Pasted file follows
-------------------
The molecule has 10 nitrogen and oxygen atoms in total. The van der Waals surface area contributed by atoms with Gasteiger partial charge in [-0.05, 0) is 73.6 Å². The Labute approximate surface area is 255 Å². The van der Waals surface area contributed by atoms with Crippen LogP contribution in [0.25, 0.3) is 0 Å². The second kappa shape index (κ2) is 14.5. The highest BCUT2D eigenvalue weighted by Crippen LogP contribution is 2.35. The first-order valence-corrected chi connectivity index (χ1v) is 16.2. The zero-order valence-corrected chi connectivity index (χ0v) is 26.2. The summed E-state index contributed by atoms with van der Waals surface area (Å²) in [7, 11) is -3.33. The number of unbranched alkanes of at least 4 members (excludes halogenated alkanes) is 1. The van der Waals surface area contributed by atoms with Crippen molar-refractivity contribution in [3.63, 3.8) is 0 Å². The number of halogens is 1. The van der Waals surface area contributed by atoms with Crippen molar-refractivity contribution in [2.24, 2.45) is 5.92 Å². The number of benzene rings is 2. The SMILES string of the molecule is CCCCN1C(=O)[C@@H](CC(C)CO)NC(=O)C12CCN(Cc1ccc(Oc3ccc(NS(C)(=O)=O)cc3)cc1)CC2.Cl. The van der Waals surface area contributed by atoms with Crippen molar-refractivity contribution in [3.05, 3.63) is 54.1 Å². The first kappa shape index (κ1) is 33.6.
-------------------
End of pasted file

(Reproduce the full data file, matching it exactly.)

The molecule has 10 nitrogen and oxygen atoms in total. The van der Waals surface area contributed by atoms with Gasteiger partial charge in [-0.05, 0) is 73.6 Å². The Labute approximate surface area is 255 Å². The van der Waals surface area contributed by atoms with Crippen LogP contribution in [0.25, 0.3) is 0 Å². The second kappa shape index (κ2) is 14.5. The highest BCUT2D eigenvalue weighted by Crippen LogP contribution is 2.35. The first-order valence-corrected chi connectivity index (χ1v) is 16.2. The zero-order valence-corrected chi connectivity index (χ0v) is 26.2. The summed E-state index contributed by atoms with van der Waals surface area (Å²) in [7, 11) is -3.33. The number of unbranched alkanes of at least 4 members (excludes halogenated alkanes) is 1. The van der Waals surface area contributed by atoms with Crippen molar-refractivity contribution in [3.63, 3.8) is 0 Å². The number of halogens is 1. The van der Waals surface area contributed by atoms with Crippen molar-refractivity contribution in [2.24, 2.45) is 5.92 Å². The number of benzene rings is 2. The SMILES string of the molecule is CCCCN1C(=O)[C@@H](CC(C)CO)NC(=O)C12CCN(Cc1ccc(Oc3ccc(NS(C)(=O)=O)cc3)cc1)CC2.Cl. The van der Waals surface area contributed by atoms with Crippen molar-refractivity contribution in [3.05, 3.63) is 54.1 Å². The first kappa shape index (κ1) is 33.6.